At that time there was a settler on every quarter section. Three years later the boom subsided and hard times began in earnest. In 1894 the farmers were in hard straits. Most of them had enough wheat for bread but none for seed. The population in 1890 was 1,827, a falling off of nearly 800 in three years. By 1900 there had been a still further decrease of more than 600. The revival began in 1902, and in 1910 the population was 2,006.
The county is divided into 3 townships, Edwards, Leoti and White Woman. The postoffices are Carwood, Leoti, Lydia, Marienthal, St. Theresa, Selkirk and Sunnyside. The Missouri Pacific R. R. crosses the center of the county from east to west through Leoti, a distance of 30 miles.
The general surface is undulating prairie with bluffs along Ladder creek. Bottom lands average a half mile in width and comprise 3 per cent. of the total area. Except for a few cottonwood trees that fringe the streams there is no timber. Ladder creek enters in the northwest and flows southeast and east into Scott county. Two branches of White Woman creek cross the southern portion. Small quantities of chalk, gypsum and building stone are found.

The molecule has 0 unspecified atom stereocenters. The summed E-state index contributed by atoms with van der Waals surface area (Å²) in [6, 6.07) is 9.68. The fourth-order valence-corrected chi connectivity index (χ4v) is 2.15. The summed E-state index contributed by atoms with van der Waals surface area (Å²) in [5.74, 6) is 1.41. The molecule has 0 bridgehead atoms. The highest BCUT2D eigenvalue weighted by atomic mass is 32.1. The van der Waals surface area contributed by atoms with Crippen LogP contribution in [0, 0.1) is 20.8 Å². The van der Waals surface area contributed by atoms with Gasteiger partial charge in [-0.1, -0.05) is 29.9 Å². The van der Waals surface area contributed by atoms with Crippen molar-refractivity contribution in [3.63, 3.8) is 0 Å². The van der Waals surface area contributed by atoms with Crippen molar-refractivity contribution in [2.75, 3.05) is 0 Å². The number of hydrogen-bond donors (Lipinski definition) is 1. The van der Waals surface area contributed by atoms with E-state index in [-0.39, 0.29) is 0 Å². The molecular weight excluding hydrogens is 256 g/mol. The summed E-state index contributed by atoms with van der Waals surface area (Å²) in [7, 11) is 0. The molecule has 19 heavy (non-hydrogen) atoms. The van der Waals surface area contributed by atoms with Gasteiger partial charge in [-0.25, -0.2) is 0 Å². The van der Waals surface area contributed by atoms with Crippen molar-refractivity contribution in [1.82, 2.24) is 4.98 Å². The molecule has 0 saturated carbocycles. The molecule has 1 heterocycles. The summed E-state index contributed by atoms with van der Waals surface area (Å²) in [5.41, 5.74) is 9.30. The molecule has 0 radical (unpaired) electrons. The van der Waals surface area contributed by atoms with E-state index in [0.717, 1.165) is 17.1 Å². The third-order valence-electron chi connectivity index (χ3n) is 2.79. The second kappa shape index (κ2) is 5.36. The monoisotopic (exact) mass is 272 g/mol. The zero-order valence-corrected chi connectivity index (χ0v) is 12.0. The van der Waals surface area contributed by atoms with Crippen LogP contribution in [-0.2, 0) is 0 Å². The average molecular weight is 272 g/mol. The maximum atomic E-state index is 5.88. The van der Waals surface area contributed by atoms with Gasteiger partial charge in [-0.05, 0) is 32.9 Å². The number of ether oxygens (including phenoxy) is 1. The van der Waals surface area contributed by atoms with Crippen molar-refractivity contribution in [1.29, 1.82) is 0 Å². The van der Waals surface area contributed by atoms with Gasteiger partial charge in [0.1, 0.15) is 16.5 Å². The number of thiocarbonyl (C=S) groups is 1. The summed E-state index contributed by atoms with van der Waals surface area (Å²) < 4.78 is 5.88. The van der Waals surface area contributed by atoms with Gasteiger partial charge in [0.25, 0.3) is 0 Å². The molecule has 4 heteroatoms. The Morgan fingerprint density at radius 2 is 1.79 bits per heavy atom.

Barley was the leading field crop in 1910 and brought $70,000. Wheat was worth $42,801; sorghum, $40,000; and corn, $36,000. The total value of farm products that year was $327,193. There were 13,280 head of live stock, worth $521,685; the assessed valuation of property was $3,615,467, two-thirds of which was in farm lands.Pages 914-916 from volume II of Kansas: a cyclopedia of state history, embracing events, institutions, industries, counties, cities, towns, prominent persons, etc. ... / with a supplementary volume devoted to selected personal history and reminiscence. Standard Pub. Co. Chicago : 1912. 3 v. in 4. : front., ill., ports.; 28 cm. Vols. I-II edited by Frank W. Blackmar. Transcribed July 2002 by Carolyn Ward.